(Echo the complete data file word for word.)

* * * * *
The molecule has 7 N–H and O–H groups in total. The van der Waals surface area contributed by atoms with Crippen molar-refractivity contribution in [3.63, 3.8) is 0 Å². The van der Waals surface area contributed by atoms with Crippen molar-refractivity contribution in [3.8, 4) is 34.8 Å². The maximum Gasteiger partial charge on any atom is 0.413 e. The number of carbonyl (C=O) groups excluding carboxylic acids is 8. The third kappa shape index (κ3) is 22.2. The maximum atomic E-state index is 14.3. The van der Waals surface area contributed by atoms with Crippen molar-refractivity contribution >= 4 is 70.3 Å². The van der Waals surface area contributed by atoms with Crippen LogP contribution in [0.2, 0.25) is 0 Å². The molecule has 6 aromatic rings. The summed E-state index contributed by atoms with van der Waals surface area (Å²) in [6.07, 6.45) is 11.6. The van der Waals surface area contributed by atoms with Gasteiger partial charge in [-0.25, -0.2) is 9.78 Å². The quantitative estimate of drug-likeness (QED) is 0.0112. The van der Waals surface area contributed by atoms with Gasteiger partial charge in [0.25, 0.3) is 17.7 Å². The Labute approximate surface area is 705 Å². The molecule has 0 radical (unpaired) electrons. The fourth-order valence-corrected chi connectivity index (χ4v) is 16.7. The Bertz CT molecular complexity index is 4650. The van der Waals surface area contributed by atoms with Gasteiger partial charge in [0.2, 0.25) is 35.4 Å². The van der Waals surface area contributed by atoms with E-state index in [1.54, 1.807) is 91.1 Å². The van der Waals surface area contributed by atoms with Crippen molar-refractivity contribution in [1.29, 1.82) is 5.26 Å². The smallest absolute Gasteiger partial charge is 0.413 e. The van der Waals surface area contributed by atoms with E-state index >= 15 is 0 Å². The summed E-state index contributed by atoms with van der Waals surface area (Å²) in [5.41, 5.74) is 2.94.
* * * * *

The molecule has 7 N–H and O–H groups in total. The van der Waals surface area contributed by atoms with Crippen molar-refractivity contribution in [3.63, 3.8) is 0 Å². The van der Waals surface area contributed by atoms with Crippen molar-refractivity contribution in [3.8, 4) is 34.8 Å². The maximum Gasteiger partial charge on any atom is 0.413 e. The number of carbonyl (C=O) groups excluding carboxylic acids is 8. The third kappa shape index (κ3) is 22.2. The maximum atomic E-state index is 14.3. The van der Waals surface area contributed by atoms with Crippen molar-refractivity contribution >= 4 is 70.3 Å². The van der Waals surface area contributed by atoms with Crippen LogP contribution in [0.2, 0.25) is 0 Å². The molecule has 6 aromatic rings. The summed E-state index contributed by atoms with van der Waals surface area (Å²) in [6.07, 6.45) is 11.6. The van der Waals surface area contributed by atoms with Gasteiger partial charge in [-0.25, -0.2) is 9.78 Å². The quantitative estimate of drug-likeness (QED) is 0.0112. The van der Waals surface area contributed by atoms with Gasteiger partial charge in [0.25, 0.3) is 17.7 Å². The Labute approximate surface area is 705 Å². The molecule has 0 radical (unpaired) electrons. The fourth-order valence-corrected chi connectivity index (χ4v) is 16.7. The Bertz CT molecular complexity index is 4650. The van der Waals surface area contributed by atoms with Gasteiger partial charge in [0.2, 0.25) is 35.4 Å². The van der Waals surface area contributed by atoms with E-state index in [1.54, 1.807) is 91.1 Å². The van der Waals surface area contributed by atoms with Crippen molar-refractivity contribution in [1.29, 1.82) is 5.26 Å². The smallest absolute Gasteiger partial charge is 0.413 e. The van der Waals surface area contributed by atoms with E-state index >= 15 is 0 Å². The summed E-state index contributed by atoms with van der Waals surface area (Å²) in [5.41, 5.74) is 2.94.